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OpinionKaduna State Palliative Distribution: Let The Poor Benefit

Kaduna State Palliative Distribution: Let The Poor Benefit

OPINION

Kaduna State Palliative Distribution: Let The Poor Benefit

By: Yusuf Ishaku Goje

The title of this write is inspired by the now popular phrase of President Bola Ahmed Tinubu, “Let The Poor Breathe.” This phrase came to mind upon citing a memo on social media signed by the Chief of Staff to the Governor of Kaduna State for the formation of Local Government Committees/Ward Committees for Palliative Distribution addressed to the Association of Local Governments of Nigeria (ALGON). The memo showed the committees are to distribute palliatives worth N3.31 billion to vulnerable families. It is imperative that there is transparency, independent monitoring and accountability to ‘Let The Poor Benefit.’

This is not the first time the administration is rolling out palliative distribution to cushion socio-economic shocks. Many will recall, on August 22, 2023, the Governor, Senator Uba Sani, addressed the press on the N2 billion released by the Federal government to cushion the effect of fuel subsidy removal. The palliative funds, he announced, will be utilized in 3 phases: the distribution of food items to households; transportation and assistance to smallholder farmers, micro, small and medium scale enterprises; and resuscitation of the locomotive train. On October 3, 2023, the Governor flagged-off the distribution of 50kg bags of rice each to 210,000 poor and vulnerable in Dakande, Igabi LGA.

Months later, the Governor in a media chat, in February 2024, announced the 4.2 billion palliative for 4000 SMEs and other identified vulnerable groups. As commendable as these interventions are, a number of questions remain unanswered: Is the State Social register being used? If not, what criteria and methodology is being used in targeting the beneficiaries? How objective and credible is the process? Are the right beneficiaries being targeted? How many have so far benefited from the 1st phase? How inclusive and equitable was the distribution? Where can stakeholders get the database of the beneficiaries? Was the palliative sufficient enough to alleviate their suffering and for how long? Are the interventions keeping pace with the rising inflation and poverty rates?

Also, the Governor in his speech, while addressing the press on the N2 billion palliative distribution, had warned that, “the full weight of the law will be visited on anyone who attempts to divert the palliatives meant for people or tries to disrupt the exercise.” The questions to ask are: Where is the report of the Monitoring Committee set-up by the Governor? Were there incidents of diversion or exclusion/inclusion error or bribery or nepotism? How did the administration apply the full weight of the law in response, where applicable? Or was the distribution process 100% hitchfree? Did the administration allow the participation of accountability civil society actors to provide third party independent reports?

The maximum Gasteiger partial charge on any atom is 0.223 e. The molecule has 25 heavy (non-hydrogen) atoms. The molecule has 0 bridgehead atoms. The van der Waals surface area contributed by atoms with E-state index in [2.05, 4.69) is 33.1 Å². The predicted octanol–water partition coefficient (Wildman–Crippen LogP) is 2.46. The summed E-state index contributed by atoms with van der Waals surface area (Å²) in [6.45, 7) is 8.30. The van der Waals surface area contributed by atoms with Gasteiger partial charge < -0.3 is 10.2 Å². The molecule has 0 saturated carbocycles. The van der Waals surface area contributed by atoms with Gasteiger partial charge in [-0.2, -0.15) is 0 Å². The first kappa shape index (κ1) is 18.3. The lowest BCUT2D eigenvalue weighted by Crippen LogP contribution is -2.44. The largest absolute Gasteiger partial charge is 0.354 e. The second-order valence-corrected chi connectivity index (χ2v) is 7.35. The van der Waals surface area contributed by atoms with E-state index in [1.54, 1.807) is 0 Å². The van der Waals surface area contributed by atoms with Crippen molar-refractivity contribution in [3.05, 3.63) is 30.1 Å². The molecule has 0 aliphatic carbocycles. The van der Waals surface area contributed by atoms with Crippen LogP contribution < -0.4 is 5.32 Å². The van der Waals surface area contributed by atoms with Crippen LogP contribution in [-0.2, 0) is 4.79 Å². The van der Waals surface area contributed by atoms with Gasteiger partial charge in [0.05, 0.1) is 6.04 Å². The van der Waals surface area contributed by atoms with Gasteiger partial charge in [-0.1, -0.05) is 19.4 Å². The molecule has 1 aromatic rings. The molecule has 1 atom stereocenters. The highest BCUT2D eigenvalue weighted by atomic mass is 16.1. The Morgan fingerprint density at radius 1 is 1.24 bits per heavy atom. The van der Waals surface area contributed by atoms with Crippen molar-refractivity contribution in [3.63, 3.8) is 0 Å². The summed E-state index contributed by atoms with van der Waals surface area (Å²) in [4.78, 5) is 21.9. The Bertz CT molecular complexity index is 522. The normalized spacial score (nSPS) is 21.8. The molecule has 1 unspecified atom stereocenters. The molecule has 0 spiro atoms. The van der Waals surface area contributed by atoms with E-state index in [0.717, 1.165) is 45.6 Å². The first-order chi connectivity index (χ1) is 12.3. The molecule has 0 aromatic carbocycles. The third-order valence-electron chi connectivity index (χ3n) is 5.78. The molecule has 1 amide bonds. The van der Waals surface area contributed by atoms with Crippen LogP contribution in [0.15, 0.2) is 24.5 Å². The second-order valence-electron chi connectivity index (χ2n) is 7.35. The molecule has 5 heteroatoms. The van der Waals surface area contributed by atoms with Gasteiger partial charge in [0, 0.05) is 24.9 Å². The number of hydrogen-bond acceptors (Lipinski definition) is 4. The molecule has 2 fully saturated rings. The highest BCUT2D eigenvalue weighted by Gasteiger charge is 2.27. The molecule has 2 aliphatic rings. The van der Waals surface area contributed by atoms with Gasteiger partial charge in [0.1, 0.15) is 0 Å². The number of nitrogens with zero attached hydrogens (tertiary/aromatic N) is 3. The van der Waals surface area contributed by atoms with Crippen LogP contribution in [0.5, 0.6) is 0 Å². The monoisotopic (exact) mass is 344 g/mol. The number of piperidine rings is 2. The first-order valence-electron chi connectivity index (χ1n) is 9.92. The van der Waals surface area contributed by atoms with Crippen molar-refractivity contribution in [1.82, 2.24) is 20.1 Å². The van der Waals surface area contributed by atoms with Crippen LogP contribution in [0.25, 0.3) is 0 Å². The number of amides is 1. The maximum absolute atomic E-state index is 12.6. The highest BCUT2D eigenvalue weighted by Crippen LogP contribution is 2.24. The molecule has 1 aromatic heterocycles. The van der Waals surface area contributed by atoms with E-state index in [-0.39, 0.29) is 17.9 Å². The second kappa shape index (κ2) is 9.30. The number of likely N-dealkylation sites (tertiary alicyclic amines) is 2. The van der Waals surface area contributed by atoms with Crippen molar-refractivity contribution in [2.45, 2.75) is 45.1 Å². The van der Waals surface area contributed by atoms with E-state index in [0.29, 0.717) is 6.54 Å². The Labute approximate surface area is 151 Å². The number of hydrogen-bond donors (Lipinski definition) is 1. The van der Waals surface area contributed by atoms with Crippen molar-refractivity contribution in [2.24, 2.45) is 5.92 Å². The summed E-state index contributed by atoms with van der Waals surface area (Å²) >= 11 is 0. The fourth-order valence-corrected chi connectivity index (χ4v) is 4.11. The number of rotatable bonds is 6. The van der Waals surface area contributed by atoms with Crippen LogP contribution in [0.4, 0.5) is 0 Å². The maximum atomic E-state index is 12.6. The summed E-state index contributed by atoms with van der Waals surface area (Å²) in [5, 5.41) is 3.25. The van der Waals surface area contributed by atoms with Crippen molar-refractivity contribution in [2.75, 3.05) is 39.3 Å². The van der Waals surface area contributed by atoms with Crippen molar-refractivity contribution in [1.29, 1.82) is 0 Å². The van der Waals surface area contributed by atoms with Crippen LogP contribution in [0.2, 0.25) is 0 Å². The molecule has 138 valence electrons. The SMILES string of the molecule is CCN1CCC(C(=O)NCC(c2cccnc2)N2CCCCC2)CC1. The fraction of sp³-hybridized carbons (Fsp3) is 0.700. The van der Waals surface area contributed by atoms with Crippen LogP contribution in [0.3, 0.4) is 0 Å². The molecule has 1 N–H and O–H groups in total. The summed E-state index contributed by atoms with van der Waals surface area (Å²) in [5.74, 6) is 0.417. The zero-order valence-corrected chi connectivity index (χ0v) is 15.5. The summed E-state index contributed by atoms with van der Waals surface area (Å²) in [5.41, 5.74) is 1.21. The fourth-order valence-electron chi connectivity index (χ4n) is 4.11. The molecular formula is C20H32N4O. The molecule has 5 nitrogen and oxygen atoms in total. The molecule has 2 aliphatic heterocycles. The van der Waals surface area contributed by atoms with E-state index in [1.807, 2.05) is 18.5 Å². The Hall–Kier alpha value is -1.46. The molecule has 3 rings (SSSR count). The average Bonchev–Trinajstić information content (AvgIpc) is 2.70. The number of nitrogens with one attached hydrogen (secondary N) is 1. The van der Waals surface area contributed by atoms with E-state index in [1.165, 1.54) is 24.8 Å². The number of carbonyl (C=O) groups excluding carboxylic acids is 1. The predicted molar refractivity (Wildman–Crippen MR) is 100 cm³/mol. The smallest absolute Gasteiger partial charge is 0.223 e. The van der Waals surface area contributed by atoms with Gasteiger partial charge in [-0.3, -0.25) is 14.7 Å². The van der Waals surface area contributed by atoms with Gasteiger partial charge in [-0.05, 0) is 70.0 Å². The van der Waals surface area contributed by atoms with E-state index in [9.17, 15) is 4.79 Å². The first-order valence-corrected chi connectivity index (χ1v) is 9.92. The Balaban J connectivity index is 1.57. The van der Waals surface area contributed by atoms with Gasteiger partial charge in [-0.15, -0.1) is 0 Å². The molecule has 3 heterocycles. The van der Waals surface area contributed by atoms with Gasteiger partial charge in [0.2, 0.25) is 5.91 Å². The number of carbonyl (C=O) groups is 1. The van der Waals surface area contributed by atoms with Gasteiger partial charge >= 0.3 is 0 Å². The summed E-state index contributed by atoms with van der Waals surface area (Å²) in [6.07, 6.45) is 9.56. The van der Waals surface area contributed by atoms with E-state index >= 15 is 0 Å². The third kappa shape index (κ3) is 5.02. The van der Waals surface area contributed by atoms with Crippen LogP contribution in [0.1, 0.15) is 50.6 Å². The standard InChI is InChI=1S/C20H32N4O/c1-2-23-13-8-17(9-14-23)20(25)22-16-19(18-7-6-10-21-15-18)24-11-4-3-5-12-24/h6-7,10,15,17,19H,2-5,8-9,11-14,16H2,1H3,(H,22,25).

These questions are germane for the government to reflect on before embarking on another round of palliative distribution. This is to ensure that the poorest of the poor are the actual end-beneficiaries. The situation in Kaduna is dire. As of 2022, according to the National Bureau of Statistics (NBS) MPI Survey report, the State with a projected population of about 10.4 million is home to 8.04 multidimensional poverty, only second to Kano in terms of population of poor.

In addition, the State is among the 4 States with over one-quarter of poor children under 5. In another report, in 2020, the NBS put the State’s unemployment and underemployment at 44.3% and 22.6% respectively. While these numbers would have increased over the years, insecurity and inflation seems to be worsening the poverty situation. The Kaduna State Bureau of Statistics website shows that as of 2023, inflation rate stood at 29.05%. Imagine what it will be as of today.

With this reality, the starting point is to checkmate political interference, exclusion and inclusion error in the distribution process. The need to update and to ensure strict usage of a single social register for the distribution process is imperative. It is now time for the Governor to fulfill his social contract as captured in the SUSTAIN Agenda. Under the pillar on Investment in Human Capital, it was stated, “Our Social Investment Office will be resourced to expand provision of support for the poor and vulnerable. The State Social Register is providing a credible database for the objective disbursement of targeted interventions for the people who are most in need of it.”

Similarly, under the pillar on Nurturing Citizens engagement, it states, “Embed the State Government’s community engagement processes in policy development processes and ensure that government decisions are evidence-based.” This calls for the government to allow for the unhindered participation of third party monitors from accountability civil society actors. As this is a litmus test of the administration’s commitment to the principles of Open Government Partnership (OGP) as captured in the SUSTAIN agenda and the State Action Plan (SAP III) – commitment on Strengthen Social Protection System.

Goje is an active citizen, civil society actor and OGP enthusiast.

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